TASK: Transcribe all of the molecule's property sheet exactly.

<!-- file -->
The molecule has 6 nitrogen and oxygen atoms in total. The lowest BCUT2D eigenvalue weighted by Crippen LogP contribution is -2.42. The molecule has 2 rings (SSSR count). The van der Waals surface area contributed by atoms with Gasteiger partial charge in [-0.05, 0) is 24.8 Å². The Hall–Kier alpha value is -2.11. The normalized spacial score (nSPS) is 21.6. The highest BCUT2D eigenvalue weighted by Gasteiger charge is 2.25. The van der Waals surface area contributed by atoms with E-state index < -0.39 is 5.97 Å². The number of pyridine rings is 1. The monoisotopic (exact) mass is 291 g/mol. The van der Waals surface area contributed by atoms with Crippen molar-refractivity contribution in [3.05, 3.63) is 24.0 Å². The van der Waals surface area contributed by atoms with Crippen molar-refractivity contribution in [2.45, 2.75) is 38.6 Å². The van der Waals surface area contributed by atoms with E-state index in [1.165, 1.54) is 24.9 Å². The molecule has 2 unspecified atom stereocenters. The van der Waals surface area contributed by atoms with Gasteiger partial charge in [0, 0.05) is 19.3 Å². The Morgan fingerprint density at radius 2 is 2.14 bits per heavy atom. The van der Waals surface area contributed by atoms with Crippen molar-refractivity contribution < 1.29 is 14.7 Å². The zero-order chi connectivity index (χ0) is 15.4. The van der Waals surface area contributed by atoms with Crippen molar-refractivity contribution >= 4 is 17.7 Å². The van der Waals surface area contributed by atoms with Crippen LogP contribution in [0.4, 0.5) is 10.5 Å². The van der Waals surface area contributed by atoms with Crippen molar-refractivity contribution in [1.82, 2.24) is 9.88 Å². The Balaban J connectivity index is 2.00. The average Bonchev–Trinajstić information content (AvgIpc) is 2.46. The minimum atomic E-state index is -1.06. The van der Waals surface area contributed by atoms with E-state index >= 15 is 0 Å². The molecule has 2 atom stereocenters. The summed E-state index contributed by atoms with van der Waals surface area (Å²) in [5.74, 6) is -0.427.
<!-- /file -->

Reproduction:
The molecule has 6 nitrogen and oxygen atoms in total. The lowest BCUT2D eigenvalue weighted by Crippen LogP contribution is -2.42. The molecule has 2 rings (SSSR count). The van der Waals surface area contributed by atoms with Gasteiger partial charge in [-0.05, 0) is 24.8 Å². The Hall–Kier alpha value is -2.11. The normalized spacial score (nSPS) is 21.6. The highest BCUT2D eigenvalue weighted by Gasteiger charge is 2.25. The van der Waals surface area contributed by atoms with E-state index < -0.39 is 5.97 Å². The number of pyridine rings is 1. The monoisotopic (exact) mass is 291 g/mol. The van der Waals surface area contributed by atoms with Crippen molar-refractivity contribution in [3.05, 3.63) is 24.0 Å². The van der Waals surface area contributed by atoms with Crippen molar-refractivity contribution in [2.45, 2.75) is 38.6 Å². The van der Waals surface area contributed by atoms with E-state index in [1.165, 1.54) is 24.9 Å². The molecule has 2 unspecified atom stereocenters. The van der Waals surface area contributed by atoms with Gasteiger partial charge in [0, 0.05) is 19.3 Å². The Morgan fingerprint density at radius 2 is 2.14 bits per heavy atom. The van der Waals surface area contributed by atoms with Crippen molar-refractivity contribution < 1.29 is 14.7 Å². The zero-order chi connectivity index (χ0) is 15.4. The van der Waals surface area contributed by atoms with Crippen molar-refractivity contribution >= 4 is 17.7 Å². The van der Waals surface area contributed by atoms with Crippen LogP contribution in [0.4, 0.5) is 10.5 Å². The van der Waals surface area contributed by atoms with Crippen molar-refractivity contribution in [1.82, 2.24) is 9.88 Å². The Balaban J connectivity index is 2.00. The average Bonchev–Trinajstić information content (AvgIpc) is 2.46. The minimum atomic E-state index is -1.06. The van der Waals surface area contributed by atoms with E-state index >= 15 is 0 Å². The molecule has 2 atom stereocenters. The summed E-state index contributed by atoms with van der Waals surface area (Å²) in [5.74, 6) is -0.427.